And the goal currently is just to get a next generation level of compression, so to get more compression. But we are also very careful about complexity on the decoder side because we know that more and more, I think at least for the generation that we are thinking of, I think video codecs would still be dependent on ASICs and those ASICs will have to be supported on all mobile chip sets with a pretty limited silicon area and all that. So I think with those constraints, we cannot have very complex tools on the decoder side. S

So with that, and that is one thing that we have been focusing on a lot, unlike some of other efforts that are also looking at next-gen codecs. So, we have been looking at codec or decoders that can actually be deployed very easily on different mobile chip sets. And a whole bunch of devices. So I think that's what makes our work in AVM kind of challenging. I think if we could use much more complex decoder site tools, we could have had more gains easily, but then that would have been much harder to deploy in practice.

And I think in the consortium, we have been working very closely with many other companies, most of whom have a very big presence in online video delivery. And I think all of them actually buy that concept. So we need to have a very simple decoder, like the decoder should not be increasing too much beyond what AV1 already has, but we want to make it much more, like more compact for sure, but also need to support more features and actually cover a whole range of applications. I think most of the companies are not too much worried about five to 10% difference in coding efficiency, but more about features and decoder site complexity.

Krishna:  So to just catch the point that you made, when you talk about applications, typically when we've seen the past 15, 20 years about codec evolution, everybody talks about higher resolutions, right? AVC was able to do 1080p well, and then you had HEVC would say it's 4K and then 8K and AV1's going in this direction. But when we look at the industry, at least from a B2B point of view, majority of the consumption is actually taking place on mobile phones, vertical videos, social media, people uploading from their mobile phones. A lot of encoding and decoding is taking place on probably lower end devices. So when you're designing a new codec, when you're designing tools for a new codec, how do you kind of cater to this entire spectrum? Yes, there is the world of the very large screen TVs, but there's also a huge, huge industry which is probably constrained to a mobile phone.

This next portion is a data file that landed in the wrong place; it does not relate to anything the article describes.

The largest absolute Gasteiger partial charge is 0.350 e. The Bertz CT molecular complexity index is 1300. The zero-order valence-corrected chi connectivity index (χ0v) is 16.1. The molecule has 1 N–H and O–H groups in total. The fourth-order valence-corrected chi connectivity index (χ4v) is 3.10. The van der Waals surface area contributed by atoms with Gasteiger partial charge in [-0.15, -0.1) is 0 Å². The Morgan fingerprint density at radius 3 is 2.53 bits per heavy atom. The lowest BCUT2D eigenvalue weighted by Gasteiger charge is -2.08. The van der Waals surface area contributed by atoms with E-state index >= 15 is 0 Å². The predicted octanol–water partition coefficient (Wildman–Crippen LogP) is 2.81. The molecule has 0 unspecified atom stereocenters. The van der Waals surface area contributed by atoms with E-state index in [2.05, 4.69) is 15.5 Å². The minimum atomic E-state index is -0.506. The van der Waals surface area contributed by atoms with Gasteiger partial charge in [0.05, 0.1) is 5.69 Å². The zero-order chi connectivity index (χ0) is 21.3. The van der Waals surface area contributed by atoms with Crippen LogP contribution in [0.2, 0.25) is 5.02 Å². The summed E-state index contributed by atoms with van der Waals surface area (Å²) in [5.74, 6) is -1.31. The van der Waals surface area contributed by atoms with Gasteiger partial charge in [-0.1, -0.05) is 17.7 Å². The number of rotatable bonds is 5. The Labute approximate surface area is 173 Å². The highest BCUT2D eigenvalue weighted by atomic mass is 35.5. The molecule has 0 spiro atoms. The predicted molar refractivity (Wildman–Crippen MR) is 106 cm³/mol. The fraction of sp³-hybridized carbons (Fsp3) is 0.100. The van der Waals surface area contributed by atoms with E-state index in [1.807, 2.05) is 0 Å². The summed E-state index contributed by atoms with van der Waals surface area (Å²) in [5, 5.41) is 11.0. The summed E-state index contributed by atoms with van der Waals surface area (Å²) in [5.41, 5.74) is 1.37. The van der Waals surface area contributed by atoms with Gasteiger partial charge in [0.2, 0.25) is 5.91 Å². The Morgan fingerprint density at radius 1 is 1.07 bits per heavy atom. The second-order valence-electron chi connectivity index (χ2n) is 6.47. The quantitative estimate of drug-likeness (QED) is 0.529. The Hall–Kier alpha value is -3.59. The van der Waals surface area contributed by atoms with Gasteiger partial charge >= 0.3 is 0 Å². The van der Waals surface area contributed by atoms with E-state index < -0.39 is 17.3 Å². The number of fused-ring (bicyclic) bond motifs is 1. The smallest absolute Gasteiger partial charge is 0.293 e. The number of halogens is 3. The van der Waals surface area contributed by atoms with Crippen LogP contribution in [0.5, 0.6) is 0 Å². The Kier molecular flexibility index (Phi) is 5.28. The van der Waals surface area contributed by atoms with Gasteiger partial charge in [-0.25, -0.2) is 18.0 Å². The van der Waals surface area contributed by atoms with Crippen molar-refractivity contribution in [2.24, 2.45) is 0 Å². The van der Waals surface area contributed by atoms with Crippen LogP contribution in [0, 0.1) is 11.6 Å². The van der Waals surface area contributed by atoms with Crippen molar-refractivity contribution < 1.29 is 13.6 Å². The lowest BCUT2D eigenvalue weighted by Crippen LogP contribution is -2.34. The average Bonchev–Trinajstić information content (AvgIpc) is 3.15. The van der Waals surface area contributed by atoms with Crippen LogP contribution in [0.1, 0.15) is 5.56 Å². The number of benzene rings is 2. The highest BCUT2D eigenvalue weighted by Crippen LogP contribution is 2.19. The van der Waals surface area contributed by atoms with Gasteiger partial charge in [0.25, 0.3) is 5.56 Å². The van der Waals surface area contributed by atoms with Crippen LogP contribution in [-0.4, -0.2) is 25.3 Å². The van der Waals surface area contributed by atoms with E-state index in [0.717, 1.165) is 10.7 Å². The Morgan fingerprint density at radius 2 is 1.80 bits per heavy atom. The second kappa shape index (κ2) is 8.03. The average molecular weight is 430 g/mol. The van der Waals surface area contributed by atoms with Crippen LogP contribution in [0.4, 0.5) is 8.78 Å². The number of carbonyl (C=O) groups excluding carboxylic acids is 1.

Debargha: That's a good question. I think it really boils down to the common test conditions and the tests sets that are created at the beginning of the process. So I think, so at the beginning of the AVM development process, I think we went through almost a year of figuring out what test conditions to use and what videos and how many videos for each resolution and all of that.

I think that kind of sets the stage for what the codec is going to be. So let's say in AV2, VVC, I think we have quite a few videos that are 1080p, some videos that are 4K, but much fewer at lower than 1080p, let's say 720p, 360p, 480p, those are much fewer. So automatically when a tool is proposed, I think we would be picking tools that are adopted as candidates which do better at let's say 1080p or 4K resolution because you have more videos there and that actually kind of the overall stats is kind of biased more towards those videos.

I think we did, so I think unlike the AV1 development effort where we had all different resolutions of different mixes, I think in the AV2 case, I think the focus definitely is more on higher resolutions. It's not that we have 8K videos in the test set, we don't, but we have quite a few 4K and a lot 1080p. Now, one problem of course is when a codec is being developed, at that time, the encoder is often not optimized very well.

It actually takes a very long time to encode even do day-to-day tests on even 1080p or 4K videos. So that is one of the, that's a necessary evil, I would say like, we have just now we have started actually focusing more on reducing the encoder complexity also, because it has become really hard to run tests as we develop tools.

Krishna: I can imagine.

Debargha: But I think, but in our previous experience, I think the encoder side complexity usually drops pretty fast when people start looking at ways of optimizing the algorithms. Yeah, so we are not too worried about that, but I think the decoder side complexity is more of an issue because we have strict limits on how much decoder complexity we would afford in the new codec.

Krishna: This is very interesting.

Zoe:  So you talk about the test set, because Krishna just mentioned regarding the different resolutions. So on the other perspective, we just wonder regarding the test set you choose because that actually represent the application that new standards will target to address. So what kind of content like gaming, outdoor sports, so we like to have idea the distribution of different category content in the test set.

Debargha: So I think we have the 4K set which we call our A1 set has has 4K videos, which are really high resolution, high quality.